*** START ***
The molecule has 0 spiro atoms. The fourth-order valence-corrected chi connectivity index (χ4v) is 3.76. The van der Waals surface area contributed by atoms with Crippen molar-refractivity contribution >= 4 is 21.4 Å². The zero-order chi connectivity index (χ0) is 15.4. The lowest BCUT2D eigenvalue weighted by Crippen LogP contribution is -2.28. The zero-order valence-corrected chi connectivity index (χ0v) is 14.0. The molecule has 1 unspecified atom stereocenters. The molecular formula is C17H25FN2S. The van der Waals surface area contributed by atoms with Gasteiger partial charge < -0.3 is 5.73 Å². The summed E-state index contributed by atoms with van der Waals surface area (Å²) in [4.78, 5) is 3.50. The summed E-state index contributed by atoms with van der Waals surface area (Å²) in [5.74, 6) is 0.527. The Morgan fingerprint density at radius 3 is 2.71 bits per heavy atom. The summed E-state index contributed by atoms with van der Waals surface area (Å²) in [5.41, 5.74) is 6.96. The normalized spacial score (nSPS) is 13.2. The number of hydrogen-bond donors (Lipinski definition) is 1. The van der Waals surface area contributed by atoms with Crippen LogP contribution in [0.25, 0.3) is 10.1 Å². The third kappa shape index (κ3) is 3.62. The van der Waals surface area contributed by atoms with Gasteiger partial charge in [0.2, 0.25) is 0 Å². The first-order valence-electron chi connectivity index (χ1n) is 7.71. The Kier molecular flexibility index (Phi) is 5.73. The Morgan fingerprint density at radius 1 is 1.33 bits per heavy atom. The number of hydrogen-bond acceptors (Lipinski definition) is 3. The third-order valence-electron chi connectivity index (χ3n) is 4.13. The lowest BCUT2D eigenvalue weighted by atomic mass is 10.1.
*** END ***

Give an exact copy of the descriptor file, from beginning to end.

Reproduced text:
The molecule has 0 spiro atoms. The fourth-order valence-corrected chi connectivity index (χ4v) is 3.76. The van der Waals surface area contributed by atoms with Crippen molar-refractivity contribution >= 4 is 21.4 Å². The zero-order chi connectivity index (χ0) is 15.4. The lowest BCUT2D eigenvalue weighted by Crippen LogP contribution is -2.28. The zero-order valence-corrected chi connectivity index (χ0v) is 14.0. The molecule has 1 unspecified atom stereocenters. The molecular formula is C17H25FN2S. The van der Waals surface area contributed by atoms with Gasteiger partial charge < -0.3 is 5.73 Å². The summed E-state index contributed by atoms with van der Waals surface area (Å²) in [4.78, 5) is 3.50. The summed E-state index contributed by atoms with van der Waals surface area (Å²) in [5.74, 6) is 0.527. The Morgan fingerprint density at radius 3 is 2.71 bits per heavy atom. The summed E-state index contributed by atoms with van der Waals surface area (Å²) in [5.41, 5.74) is 6.96. The normalized spacial score (nSPS) is 13.2. The number of hydrogen-bond donors (Lipinski definition) is 1. The van der Waals surface area contributed by atoms with Crippen LogP contribution in [0.25, 0.3) is 10.1 Å². The third kappa shape index (κ3) is 3.62. The van der Waals surface area contributed by atoms with Gasteiger partial charge in [0.2, 0.25) is 0 Å². The first-order valence-electron chi connectivity index (χ1n) is 7.71. The Kier molecular flexibility index (Phi) is 5.73. The Morgan fingerprint density at radius 1 is 1.33 bits per heavy atom. The number of hydrogen-bond acceptors (Lipinski definition) is 3. The third-order valence-electron chi connectivity index (χ3n) is 4.13. The lowest BCUT2D eigenvalue weighted by atomic mass is 10.1.